A firewall is a piece of hardware or software (or a combination of both) designed to be a first line of defense against an unauthorized user accessing a private network. More commonly, firewalls are used in connection with Internet sites. Think of firewalls as gatekeepers. All messages coming in or going out are carefully screened to meet certain select security criteria.
Some common firewall techniques include:
Packet Filter: This technique looks at each packet entering or leaving a network, accepting or rejecting it based on established rules. Packet filering is fairly effective and transparent to users, however it is often difficult to configure. It is also vulnurable to Denial of Service attacks.
Application Gateway: This method is used for specific applications, such as FTP and Telenet. This is also effective, but can result in performance loss.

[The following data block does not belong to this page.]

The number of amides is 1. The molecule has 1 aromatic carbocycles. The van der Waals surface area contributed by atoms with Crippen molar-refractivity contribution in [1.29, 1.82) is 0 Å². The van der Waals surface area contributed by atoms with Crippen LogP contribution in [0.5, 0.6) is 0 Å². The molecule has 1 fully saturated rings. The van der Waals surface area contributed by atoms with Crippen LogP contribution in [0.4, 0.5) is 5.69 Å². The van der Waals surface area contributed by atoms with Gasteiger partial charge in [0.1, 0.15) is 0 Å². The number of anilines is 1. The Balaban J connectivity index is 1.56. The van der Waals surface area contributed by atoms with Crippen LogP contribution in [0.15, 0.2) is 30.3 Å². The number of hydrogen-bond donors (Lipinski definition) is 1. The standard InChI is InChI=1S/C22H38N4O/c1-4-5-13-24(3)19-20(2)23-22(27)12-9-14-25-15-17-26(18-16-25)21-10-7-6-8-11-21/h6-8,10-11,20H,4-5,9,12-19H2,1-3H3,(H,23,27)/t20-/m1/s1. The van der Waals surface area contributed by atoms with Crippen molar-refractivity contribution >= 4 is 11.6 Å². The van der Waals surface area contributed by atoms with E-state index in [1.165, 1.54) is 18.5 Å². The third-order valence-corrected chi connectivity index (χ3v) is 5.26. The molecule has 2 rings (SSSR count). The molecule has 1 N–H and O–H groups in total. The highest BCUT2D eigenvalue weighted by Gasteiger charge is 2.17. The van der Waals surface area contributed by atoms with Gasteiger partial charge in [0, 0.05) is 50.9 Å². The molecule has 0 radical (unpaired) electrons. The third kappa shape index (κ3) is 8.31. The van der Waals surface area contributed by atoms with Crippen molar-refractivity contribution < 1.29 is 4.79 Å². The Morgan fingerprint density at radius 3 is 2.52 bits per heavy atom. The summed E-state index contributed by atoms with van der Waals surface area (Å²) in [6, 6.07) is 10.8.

Circuit-Level Gateway: This is also used for specific applications, such as TCP or UDP. Once a connection has been established, packets can flow between the hosts without further checking.
Proxy Server: This method intercepts all messages entering and leaving a network. The proxy server essentially hides the network's true address.
Many firewalls employ two or more of the above techniques. For additional security, a company may also encrypt its internal data so that only authorized users have the correct key.
Short for User Datagram Protocol, a connectionless protocol that, like TCP, runs on top of IP networks. Unlike TCP/IP, UDP/IP provides very few error recovery services, offering instead a direct way to send and receive datagrams over an IP network. It's used primarily for broadcasting messages over a network.